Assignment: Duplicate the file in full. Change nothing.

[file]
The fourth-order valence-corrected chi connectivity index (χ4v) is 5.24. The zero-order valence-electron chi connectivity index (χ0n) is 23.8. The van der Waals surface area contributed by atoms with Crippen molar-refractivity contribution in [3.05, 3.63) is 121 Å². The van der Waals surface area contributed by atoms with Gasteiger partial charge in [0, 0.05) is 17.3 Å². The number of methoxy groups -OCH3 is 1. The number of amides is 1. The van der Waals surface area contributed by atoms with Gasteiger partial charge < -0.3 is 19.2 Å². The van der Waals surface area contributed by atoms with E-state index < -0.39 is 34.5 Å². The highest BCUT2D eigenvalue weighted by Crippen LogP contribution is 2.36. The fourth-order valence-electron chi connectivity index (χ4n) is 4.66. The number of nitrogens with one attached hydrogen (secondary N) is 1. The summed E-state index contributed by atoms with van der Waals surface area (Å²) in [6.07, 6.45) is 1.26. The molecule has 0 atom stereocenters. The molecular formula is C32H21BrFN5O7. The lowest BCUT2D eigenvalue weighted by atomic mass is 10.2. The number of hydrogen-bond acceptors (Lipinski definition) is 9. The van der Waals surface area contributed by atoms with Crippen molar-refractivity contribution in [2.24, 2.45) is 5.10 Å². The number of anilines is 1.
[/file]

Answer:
The fourth-order valence-corrected chi connectivity index (χ4v) is 5.24. The zero-order valence-electron chi connectivity index (χ0n) is 23.8. The van der Waals surface area contributed by atoms with Crippen molar-refractivity contribution in [3.05, 3.63) is 121 Å². The van der Waals surface area contributed by atoms with Gasteiger partial charge in [0, 0.05) is 17.3 Å². The number of methoxy groups -OCH3 is 1. The number of amides is 1. The van der Waals surface area contributed by atoms with Gasteiger partial charge < -0.3 is 19.2 Å². The van der Waals surface area contributed by atoms with E-state index < -0.39 is 34.5 Å². The highest BCUT2D eigenvalue weighted by Crippen LogP contribution is 2.36. The fourth-order valence-electron chi connectivity index (χ4n) is 4.66. The number of nitrogens with one attached hydrogen (secondary N) is 1. The summed E-state index contributed by atoms with van der Waals surface area (Å²) in [6.07, 6.45) is 1.26. The molecule has 0 atom stereocenters. The molecular formula is C32H21BrFN5O7. The lowest BCUT2D eigenvalue weighted by atomic mass is 10.2. The number of hydrogen-bond acceptors (Lipinski definition) is 9. The van der Waals surface area contributed by atoms with Crippen molar-refractivity contribution in [2.24, 2.45) is 5.10 Å². The number of anilines is 1.